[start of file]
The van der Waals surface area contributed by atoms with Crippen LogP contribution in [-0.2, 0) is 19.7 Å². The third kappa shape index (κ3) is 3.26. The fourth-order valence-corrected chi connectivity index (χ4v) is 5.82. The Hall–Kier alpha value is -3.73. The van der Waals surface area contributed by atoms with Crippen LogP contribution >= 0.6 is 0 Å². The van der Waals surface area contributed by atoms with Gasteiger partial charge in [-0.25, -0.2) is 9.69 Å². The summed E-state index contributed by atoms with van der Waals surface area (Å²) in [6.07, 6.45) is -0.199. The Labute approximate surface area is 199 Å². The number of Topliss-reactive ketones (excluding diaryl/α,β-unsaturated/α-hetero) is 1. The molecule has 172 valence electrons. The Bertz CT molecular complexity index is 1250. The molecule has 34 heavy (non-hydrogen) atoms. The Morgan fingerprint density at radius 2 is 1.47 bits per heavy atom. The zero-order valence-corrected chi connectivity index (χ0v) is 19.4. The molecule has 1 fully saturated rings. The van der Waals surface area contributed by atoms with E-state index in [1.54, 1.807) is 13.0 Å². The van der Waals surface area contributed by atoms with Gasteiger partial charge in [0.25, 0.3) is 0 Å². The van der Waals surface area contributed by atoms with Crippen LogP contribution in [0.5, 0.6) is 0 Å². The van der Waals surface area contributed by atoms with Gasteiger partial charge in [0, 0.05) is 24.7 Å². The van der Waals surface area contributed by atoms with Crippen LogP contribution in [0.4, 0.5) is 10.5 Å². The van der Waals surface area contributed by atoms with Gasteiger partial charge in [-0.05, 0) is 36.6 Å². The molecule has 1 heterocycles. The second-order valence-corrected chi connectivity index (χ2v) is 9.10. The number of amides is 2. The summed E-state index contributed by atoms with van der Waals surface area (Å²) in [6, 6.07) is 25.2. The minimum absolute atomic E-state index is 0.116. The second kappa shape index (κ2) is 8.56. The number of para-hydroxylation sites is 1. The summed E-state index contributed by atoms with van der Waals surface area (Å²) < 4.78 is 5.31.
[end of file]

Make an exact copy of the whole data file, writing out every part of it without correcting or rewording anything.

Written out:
The van der Waals surface area contributed by atoms with Crippen LogP contribution in [-0.2, 0) is 19.7 Å². The third kappa shape index (κ3) is 3.26. The fourth-order valence-corrected chi connectivity index (χ4v) is 5.82. The Hall–Kier alpha value is -3.73. The van der Waals surface area contributed by atoms with Crippen LogP contribution >= 0.6 is 0 Å². The van der Waals surface area contributed by atoms with Gasteiger partial charge in [-0.25, -0.2) is 9.69 Å². The summed E-state index contributed by atoms with van der Waals surface area (Å²) in [6.07, 6.45) is -0.199. The Labute approximate surface area is 199 Å². The number of Topliss-reactive ketones (excluding diaryl/α,β-unsaturated/α-hetero) is 1. The molecule has 172 valence electrons. The Bertz CT molecular complexity index is 1250. The molecule has 34 heavy (non-hydrogen) atoms. The Morgan fingerprint density at radius 2 is 1.47 bits per heavy atom. The zero-order valence-corrected chi connectivity index (χ0v) is 19.4. The molecule has 1 fully saturated rings. The van der Waals surface area contributed by atoms with E-state index in [1.54, 1.807) is 13.0 Å². The van der Waals surface area contributed by atoms with Gasteiger partial charge in [0.25, 0.3) is 0 Å². The van der Waals surface area contributed by atoms with Crippen LogP contribution in [0.5, 0.6) is 0 Å². The van der Waals surface area contributed by atoms with Gasteiger partial charge in [0, 0.05) is 24.7 Å². The van der Waals surface area contributed by atoms with Crippen LogP contribution in [0.4, 0.5) is 10.5 Å². The van der Waals surface area contributed by atoms with Gasteiger partial charge in [-0.05, 0) is 36.6 Å². The molecule has 1 heterocycles. The second-order valence-corrected chi connectivity index (χ2v) is 9.10. The number of amides is 2. The summed E-state index contributed by atoms with van der Waals surface area (Å²) in [6, 6.07) is 25.2. The minimum absolute atomic E-state index is 0.116. The second kappa shape index (κ2) is 8.56. The number of para-hydroxylation sites is 1. The summed E-state index contributed by atoms with van der Waals surface area (Å²) < 4.78 is 5.31.